Organic trade is more fragmented and implements smaller quantities
Around a third of all organic products are sold in health food stores and health food stores . Compared to normal food retailers, these shops are characterized by their 100% organic range and offer customers intensive service and advice. In addition, delivering to small specialist shops is associated with additional costs. These factors make themselves felt in the price. Since the turnover of organic food is still comparatively low overall, the logistics and sales costs of the products are higher than for conventional products and therefore require surcharges .
Eco products are strictly controlled
The price of organic products also includes the costs for checking compliance with the special quality guidelines and cultivation and processing regulations. Organic food is checked on its way from the field to the store shelf for compliance with the guidelines of the EU organic regulation and, if applicable, the organic associations. In order to ensure that ecologically labeled food cannot be confused with conventional products, unpackaged domestic and imported organic products are stored, processed and transported separately from conventional products .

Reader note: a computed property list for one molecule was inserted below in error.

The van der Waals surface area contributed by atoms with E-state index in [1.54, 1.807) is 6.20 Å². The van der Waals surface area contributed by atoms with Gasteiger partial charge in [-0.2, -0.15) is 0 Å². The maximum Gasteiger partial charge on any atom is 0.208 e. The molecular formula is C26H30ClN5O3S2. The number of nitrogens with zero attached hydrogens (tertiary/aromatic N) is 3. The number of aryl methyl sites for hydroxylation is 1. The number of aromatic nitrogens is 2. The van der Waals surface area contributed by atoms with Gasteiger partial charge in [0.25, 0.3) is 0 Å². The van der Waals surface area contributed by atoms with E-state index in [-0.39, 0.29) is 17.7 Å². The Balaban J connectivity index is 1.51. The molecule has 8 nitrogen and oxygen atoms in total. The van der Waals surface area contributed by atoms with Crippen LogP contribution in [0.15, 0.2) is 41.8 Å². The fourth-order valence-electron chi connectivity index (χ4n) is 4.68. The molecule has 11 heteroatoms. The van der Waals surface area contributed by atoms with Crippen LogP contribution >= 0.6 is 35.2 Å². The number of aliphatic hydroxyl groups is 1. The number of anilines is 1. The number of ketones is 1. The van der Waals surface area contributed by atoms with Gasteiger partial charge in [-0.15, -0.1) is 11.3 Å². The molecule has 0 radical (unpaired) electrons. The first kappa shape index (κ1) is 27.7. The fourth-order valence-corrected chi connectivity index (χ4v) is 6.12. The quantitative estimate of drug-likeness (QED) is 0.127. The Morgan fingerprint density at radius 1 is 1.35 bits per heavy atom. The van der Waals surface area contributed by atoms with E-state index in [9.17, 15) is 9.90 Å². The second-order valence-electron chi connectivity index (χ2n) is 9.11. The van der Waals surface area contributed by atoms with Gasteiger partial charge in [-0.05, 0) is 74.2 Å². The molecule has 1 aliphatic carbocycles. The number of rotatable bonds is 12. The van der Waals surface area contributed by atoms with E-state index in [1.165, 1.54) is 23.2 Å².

Falling prices and market differentiation
The current developments on the organic market are causing falling prices for organic products. Since sales are increasing through sales in discounters and the increasing number of organic supermarkets, costs can be saved, especially in retail. At the same time, this development also leads to a differentiation in quality and price for organic food. Nonetheless, customers will have to dig deeper into their pockets for eco products at the checkout, as long as there are no statutory rules according to which those who cause environmental or climate pollution have to pay the costs of environmental or climate pollution, the costs are included in the products and the Prices speak the truth. However, higher generation, processing and control costs will continue to have to be paid. Because quality has its price, especially when it comes to food!
 Waibel, H. and Fleischer, G. (1998): Costs and benefits of chemical plant protection in German agriculture from a macroeconomic perspective. Wissenschaftsverlag Vauk Verlag KG, Kiel.
 Köpke, U. (2002): Environmental performance of organic farming. In: Ökologie und Landbau 122, 2/2002, pp. 6-18.
 Dabbert, S., Häring, A. M. and Zanoli, R. (2002): Politics for organic farming. Ulmer Verlag, Stuttgart.
 Korbun, T. et al. (2004): What does a schnitzel really cost? Ecological-economic comparison of the conventional production of pork in Germany. IÖW series of publications, 171/04, Berlin.
 Neuerburg, W. and Padel, S. (1992): Organic-biological farming in practice. BLV Verlagsgesellschaft mbH, Munich.
 EG-Öko-Basicverordnung (EG) No. 834/2007 and resale right.
 AMI (2010): Ökomarkt-Service. Edition 08/2010 of February 25, 2010.
 Goessler, R. (Ed.) (2004): Structures of the demand for organic food in Germany. Volume 53, ZMP - Zentrale Markt- und Preisberichtstelle GmbH, Bonn.